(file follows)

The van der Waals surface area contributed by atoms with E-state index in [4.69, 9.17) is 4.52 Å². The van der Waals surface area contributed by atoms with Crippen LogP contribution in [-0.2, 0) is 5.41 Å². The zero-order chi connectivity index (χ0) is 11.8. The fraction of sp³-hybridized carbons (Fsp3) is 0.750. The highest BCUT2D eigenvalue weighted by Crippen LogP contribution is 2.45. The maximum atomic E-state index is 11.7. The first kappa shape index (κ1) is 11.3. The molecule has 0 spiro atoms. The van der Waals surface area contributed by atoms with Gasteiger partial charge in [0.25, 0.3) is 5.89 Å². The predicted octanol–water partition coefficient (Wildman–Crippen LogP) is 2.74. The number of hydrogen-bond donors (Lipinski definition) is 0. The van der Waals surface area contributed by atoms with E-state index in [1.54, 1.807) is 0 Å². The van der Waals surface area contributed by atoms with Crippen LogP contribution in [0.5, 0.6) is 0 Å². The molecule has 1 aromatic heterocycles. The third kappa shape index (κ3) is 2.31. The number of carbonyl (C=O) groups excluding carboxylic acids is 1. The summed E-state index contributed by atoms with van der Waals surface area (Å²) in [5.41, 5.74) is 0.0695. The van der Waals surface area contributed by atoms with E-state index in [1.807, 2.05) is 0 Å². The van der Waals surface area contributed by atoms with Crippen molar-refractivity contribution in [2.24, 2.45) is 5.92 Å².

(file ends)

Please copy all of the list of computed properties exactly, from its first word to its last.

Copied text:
The van der Waals surface area contributed by atoms with E-state index in [4.69, 9.17) is 4.52 Å². The van der Waals surface area contributed by atoms with Crippen LogP contribution in [-0.2, 0) is 5.41 Å². The zero-order chi connectivity index (χ0) is 11.8. The fraction of sp³-hybridized carbons (Fsp3) is 0.750. The highest BCUT2D eigenvalue weighted by Crippen LogP contribution is 2.45. The maximum atomic E-state index is 11.7. The first kappa shape index (κ1) is 11.3. The molecule has 0 spiro atoms. The van der Waals surface area contributed by atoms with Gasteiger partial charge in [0.25, 0.3) is 5.89 Å². The predicted octanol–water partition coefficient (Wildman–Crippen LogP) is 2.74. The number of hydrogen-bond donors (Lipinski definition) is 0. The van der Waals surface area contributed by atoms with E-state index in [1.54, 1.807) is 0 Å². The van der Waals surface area contributed by atoms with Crippen LogP contribution in [0.5, 0.6) is 0 Å². The molecule has 1 aromatic heterocycles. The third kappa shape index (κ3) is 2.31. The number of carbonyl (C=O) groups excluding carboxylic acids is 1. The summed E-state index contributed by atoms with van der Waals surface area (Å²) in [5.41, 5.74) is 0.0695. The van der Waals surface area contributed by atoms with E-state index in [1.807, 2.05) is 0 Å². The van der Waals surface area contributed by atoms with Crippen molar-refractivity contribution in [2.24, 2.45) is 5.92 Å².